Creative commons is a series of licenses that basically take 400 years of copyright laws and boil them down to seven essential licenses.
Ken brought this problem of standardizing the NDA to interns at UC Hastings law school, and after they read hundreds of NDAs and interviewed 25 GCs, they came up with the first draft of the universal NDA.
Together, they worked with this draft to create the current standard-yet-flexible version of an NDA that includes 13 clauses that each have between one and three permutations. Overall, 192 different versions can be created from the standard NDA, accounting for 99% of instances this contract would be needed, Ken said.
Using Workflow Designer to implement the UNDA
After the terms of the universal NDA had been standardized, it was also time to standardize Bitmovin’s contracting process by using Ironclad’s Workflow Designer.
Creating a workflow
Rather than distributing 192 versions of the NDA or leaving it up to each individual user to decide which type they need, Workflow Designer allows Ken to create a series of self-service multiple choice questions that guide the business user through the process of generating a contract.
For example, the first question is about the business purpose for the contract, and the answers provided determine the conditionality within the agreement.
Next, the questions revolve around alignment, like Do you agree to this definition of a business purpose?, essentially allowing negotiation with a counterparty through the form, rather than involving legal counsel. If a counterparty wants something unique within the contract, the sales rep can handle that within the form, rather than going directly to Ken.
If the counterparty answers “Yes” to these questions, signaling alignment of mutual wants, the agreement is automatically sent for signature. If not, it goes out for additional review. Either way, it serves as a filtering system that gives Ken back time to focus on what’s most important. He also has the flexibility to jump into the form and collaborate internally or with counterparties at any time.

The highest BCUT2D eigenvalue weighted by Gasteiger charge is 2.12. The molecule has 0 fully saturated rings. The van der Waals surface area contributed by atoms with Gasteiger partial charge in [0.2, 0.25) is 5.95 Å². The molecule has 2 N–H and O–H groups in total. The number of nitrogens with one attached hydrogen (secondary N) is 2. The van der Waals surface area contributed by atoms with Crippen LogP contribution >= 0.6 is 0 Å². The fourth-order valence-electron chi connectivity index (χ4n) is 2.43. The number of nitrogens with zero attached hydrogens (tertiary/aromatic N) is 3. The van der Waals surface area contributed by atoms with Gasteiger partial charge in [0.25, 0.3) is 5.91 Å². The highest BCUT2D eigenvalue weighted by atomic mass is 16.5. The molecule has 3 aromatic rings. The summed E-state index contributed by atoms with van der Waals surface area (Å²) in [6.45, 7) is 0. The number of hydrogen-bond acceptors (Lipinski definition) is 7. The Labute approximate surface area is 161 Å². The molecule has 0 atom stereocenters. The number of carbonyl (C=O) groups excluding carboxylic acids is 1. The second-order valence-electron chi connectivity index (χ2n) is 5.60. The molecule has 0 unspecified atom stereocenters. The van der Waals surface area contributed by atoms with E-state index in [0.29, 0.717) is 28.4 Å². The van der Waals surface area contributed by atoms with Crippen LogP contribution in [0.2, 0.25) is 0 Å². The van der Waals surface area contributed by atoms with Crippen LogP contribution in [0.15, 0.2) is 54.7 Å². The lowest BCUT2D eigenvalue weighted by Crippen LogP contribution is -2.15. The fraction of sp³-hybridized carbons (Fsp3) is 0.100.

Ken took things a step further to create a Slack chatbot to assist sales reps with the contracts in Ironclad. Rather than fielding questions about which form to use in a specific scenario, he created a similar question-asking bot to ask things like, What’s the status of the customer? or Are we selling our services?, and it automatically generates a link to the correct form in Ironclad.
In the first six months of using the UNDA, Bitmovin has launched over 100 workflows using this contract, most of which use the preferred standard version that doesn’t require any changes. This is the version Bitmovin and their investors used to fundraise for their Series C.
“NDAs are not quite a weekly thing for me anymore. Previously, I saw them daily, or multiple times daily. It really reduces my workload. And for things that we—that I—don’t want to do,” Ken said of the automated UNDA’s success.
As you can see, Bitmovin’s lean legal team was able to save time on contract review and negotiation by standardizing the terms of an NDA and automating it through a self-service user experience with Ironclad’s Workflow Designer.
“It’s so automated that I don’t worry about it,” Ken added. “If we can build a network based on a universal NDAs, a standard, what else could we use that approach for?”
- Meet Contract Master Ken Carter
- Bitmovin’s contracting problem
- NDA contracts
- Confronting the risk of automation
- Creating the first universal NDA
- Using Workflow Designer to implement the UNDA
- Bitmovin’s results
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Ironclad is not a law firm, and this post does not constitute or contain legal advice. To evaluate the accuracy, sufficiency, or reliability of the ideas and guidance reflected here, or the applicability of these materials to your business, you should consult with a licensed attorney. Use of and access to any of the resources contained within Ironclad’s site do not create an attorney-client relationship between the user and Ironclad.